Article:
From: Fernando Cacciola (fernando_cacciola_at_[hidden])
Date: 2005-10-18 09:24:04
Sam Partington wrote:
> Hi there,
> Firstly whilst reviewing this thread and the optional docs I spotted a
> couple of minor typos :
> "(Re)binds thee wrapped reference." : thee -> the
> "untitialized" -> uninitialized
> In the In-place factory discussion, the last code segment has been
> corrupted slightly : template<class inplacefactory=""></class>
> should presumably be :
> template<class InPlaceFactory>
> Also, whilst the docs I think in general are good, I find some of the
> acronyms used in the docs slightly too informal for formal
> documentation, for instance IMO and w.r.t.. Whilst they are well
> known, it does cause the brain to stall momentarily whilst trying to
> understand some quite difficult concepts.
> Now, onto the discussion at hand.
> I must admit I find the whole rebinding interface very ambiguous.
Just to keep the discussion clear, is a matter of semantics not interface.
> What we have is a reference that is potentially null.
> In my mind that is a pointer (wrapped up obviously),
> and not an optional at all.
Maybe you meant "not a reference at all"?
Well, in optional<> this is implemented as a true reference, not as a
pointer like in reference_wrapper().
So is more like that there is a reference or nothing.
> I use a class called ref_ptr<> for that purpose, and it has served me
> well - A smart pointer with no ownership.
> That this discussion is going on so long and is so disputed it seems
> to me that there is no right-way, and the best way of fixing it is to
> disallow T& altogether.
This is one choice, yes.
I hope we can solve it because dorpping T& totally breaks generic
> But if it were to stay I would say that the rebinding is very
> surpising for someone used to using references.
And so is the no-rebinding alternative.
Look for _my_ thought experiment in another pos.
Do it yourself, show it to your mate, and share with me the results.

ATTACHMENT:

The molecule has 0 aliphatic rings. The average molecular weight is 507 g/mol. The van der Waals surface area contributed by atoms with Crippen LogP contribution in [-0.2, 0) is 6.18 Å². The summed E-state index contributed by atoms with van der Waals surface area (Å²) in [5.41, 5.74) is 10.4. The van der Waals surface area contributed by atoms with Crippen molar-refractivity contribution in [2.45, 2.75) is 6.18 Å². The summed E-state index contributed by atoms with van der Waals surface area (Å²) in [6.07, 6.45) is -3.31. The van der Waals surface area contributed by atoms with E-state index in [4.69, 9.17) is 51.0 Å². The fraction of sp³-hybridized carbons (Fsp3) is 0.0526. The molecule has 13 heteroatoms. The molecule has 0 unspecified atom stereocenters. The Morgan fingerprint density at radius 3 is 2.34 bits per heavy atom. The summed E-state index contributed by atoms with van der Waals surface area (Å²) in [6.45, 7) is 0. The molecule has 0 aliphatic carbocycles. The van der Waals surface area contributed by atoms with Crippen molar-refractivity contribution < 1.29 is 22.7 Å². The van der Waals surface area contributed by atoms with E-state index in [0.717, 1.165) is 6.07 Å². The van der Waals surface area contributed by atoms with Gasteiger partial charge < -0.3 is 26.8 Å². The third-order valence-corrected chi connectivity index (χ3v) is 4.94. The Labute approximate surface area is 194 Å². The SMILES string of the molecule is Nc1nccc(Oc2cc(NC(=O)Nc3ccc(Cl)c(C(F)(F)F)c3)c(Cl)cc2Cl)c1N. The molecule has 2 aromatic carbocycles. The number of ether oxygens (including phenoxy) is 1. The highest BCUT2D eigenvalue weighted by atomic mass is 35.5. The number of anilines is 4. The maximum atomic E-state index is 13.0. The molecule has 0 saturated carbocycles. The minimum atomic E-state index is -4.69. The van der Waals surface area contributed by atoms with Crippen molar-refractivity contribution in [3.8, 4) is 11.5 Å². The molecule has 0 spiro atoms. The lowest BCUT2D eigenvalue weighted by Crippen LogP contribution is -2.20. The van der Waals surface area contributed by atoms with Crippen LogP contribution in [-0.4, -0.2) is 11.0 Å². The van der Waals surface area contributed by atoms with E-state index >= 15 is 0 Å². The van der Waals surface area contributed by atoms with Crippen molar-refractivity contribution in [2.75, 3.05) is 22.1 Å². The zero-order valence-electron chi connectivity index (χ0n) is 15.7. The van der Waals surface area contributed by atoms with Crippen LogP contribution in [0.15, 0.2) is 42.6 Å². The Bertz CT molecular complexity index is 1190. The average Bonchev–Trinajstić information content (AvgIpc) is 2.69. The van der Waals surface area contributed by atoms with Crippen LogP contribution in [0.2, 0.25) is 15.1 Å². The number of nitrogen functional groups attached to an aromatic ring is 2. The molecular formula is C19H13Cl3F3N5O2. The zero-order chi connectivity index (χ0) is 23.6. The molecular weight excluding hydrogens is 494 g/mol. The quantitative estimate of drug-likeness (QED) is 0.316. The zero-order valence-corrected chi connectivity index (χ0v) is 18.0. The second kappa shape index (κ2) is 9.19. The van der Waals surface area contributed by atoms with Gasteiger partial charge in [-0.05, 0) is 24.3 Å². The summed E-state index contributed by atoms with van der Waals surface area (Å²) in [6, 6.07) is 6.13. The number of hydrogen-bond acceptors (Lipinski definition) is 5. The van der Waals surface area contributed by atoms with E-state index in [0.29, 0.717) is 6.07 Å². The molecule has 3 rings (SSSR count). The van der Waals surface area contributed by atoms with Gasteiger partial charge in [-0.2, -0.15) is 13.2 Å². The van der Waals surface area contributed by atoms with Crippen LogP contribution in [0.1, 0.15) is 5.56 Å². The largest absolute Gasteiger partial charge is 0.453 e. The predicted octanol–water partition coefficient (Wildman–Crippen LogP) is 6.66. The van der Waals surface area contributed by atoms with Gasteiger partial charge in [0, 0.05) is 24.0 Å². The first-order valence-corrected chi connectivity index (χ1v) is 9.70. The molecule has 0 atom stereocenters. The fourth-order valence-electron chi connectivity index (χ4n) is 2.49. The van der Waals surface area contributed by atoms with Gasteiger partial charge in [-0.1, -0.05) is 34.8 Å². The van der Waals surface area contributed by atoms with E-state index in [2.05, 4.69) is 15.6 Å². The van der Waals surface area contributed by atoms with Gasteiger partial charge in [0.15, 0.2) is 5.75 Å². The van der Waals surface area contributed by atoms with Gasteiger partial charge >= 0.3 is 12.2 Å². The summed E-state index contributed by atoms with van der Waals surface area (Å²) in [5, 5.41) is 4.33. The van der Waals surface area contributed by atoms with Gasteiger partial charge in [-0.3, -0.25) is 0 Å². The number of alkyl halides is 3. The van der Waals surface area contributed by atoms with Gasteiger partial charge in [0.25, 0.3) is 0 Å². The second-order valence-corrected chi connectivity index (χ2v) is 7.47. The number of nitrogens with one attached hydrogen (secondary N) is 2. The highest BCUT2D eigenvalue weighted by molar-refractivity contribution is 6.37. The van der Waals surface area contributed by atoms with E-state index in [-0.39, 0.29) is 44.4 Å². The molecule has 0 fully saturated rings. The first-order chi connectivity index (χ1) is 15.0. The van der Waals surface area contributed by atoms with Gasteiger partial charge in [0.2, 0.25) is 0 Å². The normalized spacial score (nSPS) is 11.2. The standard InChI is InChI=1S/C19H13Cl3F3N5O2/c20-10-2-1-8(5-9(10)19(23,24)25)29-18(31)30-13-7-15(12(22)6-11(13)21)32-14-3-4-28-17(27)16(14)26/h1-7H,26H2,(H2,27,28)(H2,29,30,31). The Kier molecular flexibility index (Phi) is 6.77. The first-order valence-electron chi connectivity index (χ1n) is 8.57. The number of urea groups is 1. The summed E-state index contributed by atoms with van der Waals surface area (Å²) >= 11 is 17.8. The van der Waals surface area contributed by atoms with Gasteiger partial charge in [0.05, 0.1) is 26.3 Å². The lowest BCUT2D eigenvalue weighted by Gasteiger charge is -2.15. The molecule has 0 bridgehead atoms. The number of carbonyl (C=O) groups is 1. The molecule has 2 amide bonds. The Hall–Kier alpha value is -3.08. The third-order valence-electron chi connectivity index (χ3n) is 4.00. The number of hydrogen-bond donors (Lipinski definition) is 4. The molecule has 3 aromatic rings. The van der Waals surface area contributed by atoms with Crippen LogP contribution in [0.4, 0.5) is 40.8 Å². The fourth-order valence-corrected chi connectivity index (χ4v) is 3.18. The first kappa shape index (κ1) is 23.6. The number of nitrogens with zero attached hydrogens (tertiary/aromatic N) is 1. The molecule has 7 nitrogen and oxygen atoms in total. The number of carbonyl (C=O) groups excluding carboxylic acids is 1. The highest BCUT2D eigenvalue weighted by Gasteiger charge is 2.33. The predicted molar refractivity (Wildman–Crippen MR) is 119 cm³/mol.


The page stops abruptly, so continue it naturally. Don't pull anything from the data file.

> In the rationale the first example states "If you assign to an
> uninitialized optional<T&> the effect is to bind (for the first time)
> to the object. Clearly, there is no other choice".
> Remove the operator=(const T&)
Yes, this could also work.
Initially I was against such operator, but for the wrong reasons, so in the
end I accepted it.
> int i = 0;
> optional< int & > o(i);
> int n = 0;
> *o = i; // assigns new value
> o = optional<int&>(i); // rebinds, nice and explicitly
The problem which was raised is that it adds an unnecesary verbosity.
That is, why can't you define:
o = val ;
as a convenient shortcut for:
o = optional<T>(val);
All by itself, is looks quite reasonable.
Now you brought this issue back but into the context of optional references.
Is it totally clear to everyone that this rebinds?
o = optional<int&>(i);
Joel de Guzman said that he wouldn't be against rebinding in this case. He's
against rebinding in the direct-assignment case, so simply dropping
direct-assignment is definitely a way out, even at the cost of dropping some
One could say: optional does not support a convenient direct assignment
operator becasue it could hide the true semantics of the assignment, which
are clear if only assignment from another optional is used. (Followed by an
A related note about the use of operator *
You said that, even for optional<T&>, it is clear that this:
*o = i;
is UB if 'o' is uninitialized. And so there is no problem defining that
assignment as really just the assignment of the underlying type, which in
the case of optional<T&> doesn't rebind.
Now I wonder, if instead of operator*, we used value() (or whatever), would
it be just as clear?
int a = 1 ;
int b = 2 ;
int c = 3 ;
int& ra = a ;
int& rb = b ;
int& rc = c ;
optional<int&> o(ra) ; // binds to a
// Nullable interface
*o = rb ; // assing 'b' to 'a'
o = none ; // releases 'a'
*o = rc ; // !!! UB !!! Cleary IMO
// Container interface
o.value() = rb ; // assing 'b' to 'a'
o.reset() ; // releases 'a'
o.value() = rc ; // !!! Still UB !!! ¿But cleary enough?
-- Fernando Cacciola SciSoft http://fcacciola.50webs.com/
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